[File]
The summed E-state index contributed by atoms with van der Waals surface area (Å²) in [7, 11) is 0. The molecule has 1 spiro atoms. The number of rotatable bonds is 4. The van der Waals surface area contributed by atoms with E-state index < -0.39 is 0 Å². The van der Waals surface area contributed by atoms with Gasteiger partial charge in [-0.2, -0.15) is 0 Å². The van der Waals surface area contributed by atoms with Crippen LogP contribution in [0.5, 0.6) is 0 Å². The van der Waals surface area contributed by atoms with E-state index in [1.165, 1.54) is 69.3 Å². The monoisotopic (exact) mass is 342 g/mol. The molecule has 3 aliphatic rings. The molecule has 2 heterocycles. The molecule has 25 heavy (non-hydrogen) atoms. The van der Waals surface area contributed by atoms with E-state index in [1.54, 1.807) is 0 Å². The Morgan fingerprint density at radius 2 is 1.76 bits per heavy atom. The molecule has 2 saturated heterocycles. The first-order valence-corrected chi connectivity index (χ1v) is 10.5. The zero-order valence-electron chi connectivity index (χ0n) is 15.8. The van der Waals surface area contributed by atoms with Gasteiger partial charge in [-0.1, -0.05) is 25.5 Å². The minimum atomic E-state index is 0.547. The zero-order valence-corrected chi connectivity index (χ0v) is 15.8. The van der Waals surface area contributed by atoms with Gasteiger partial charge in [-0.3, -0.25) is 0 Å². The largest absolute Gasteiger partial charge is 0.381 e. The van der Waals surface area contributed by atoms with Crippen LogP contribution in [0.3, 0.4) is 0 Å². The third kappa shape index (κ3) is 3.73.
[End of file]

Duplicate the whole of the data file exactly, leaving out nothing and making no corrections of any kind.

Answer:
The summed E-state index contributed by atoms with van der Waals surface area (Å²) in [7, 11) is 0. The molecule has 1 spiro atoms. The number of rotatable bonds is 4. The van der Waals surface area contributed by atoms with E-state index < -0.39 is 0 Å². The van der Waals surface area contributed by atoms with Gasteiger partial charge in [-0.2, -0.15) is 0 Å². The van der Waals surface area contributed by atoms with Crippen LogP contribution in [0.5, 0.6) is 0 Å². The van der Waals surface area contributed by atoms with E-state index in [1.165, 1.54) is 69.3 Å². The monoisotopic (exact) mass is 342 g/mol. The molecule has 3 aliphatic rings. The molecule has 2 heterocycles. The molecule has 25 heavy (non-hydrogen) atoms. The van der Waals surface area contributed by atoms with E-state index in [1.54, 1.807) is 0 Å². The Morgan fingerprint density at radius 2 is 1.76 bits per heavy atom. The molecule has 2 saturated heterocycles. The first-order valence-corrected chi connectivity index (χ1v) is 10.5. The zero-order valence-electron chi connectivity index (χ0n) is 15.8. The van der Waals surface area contributed by atoms with Gasteiger partial charge in [-0.1, -0.05) is 25.5 Å². The minimum atomic E-state index is 0.547. The zero-order valence-corrected chi connectivity index (χ0v) is 15.8. The van der Waals surface area contributed by atoms with Gasteiger partial charge in [-0.3, -0.25) is 0 Å². The largest absolute Gasteiger partial charge is 0.381 e. The van der Waals surface area contributed by atoms with Crippen LogP contribution in [0.3, 0.4) is 0 Å². The third kappa shape index (κ3) is 3.73.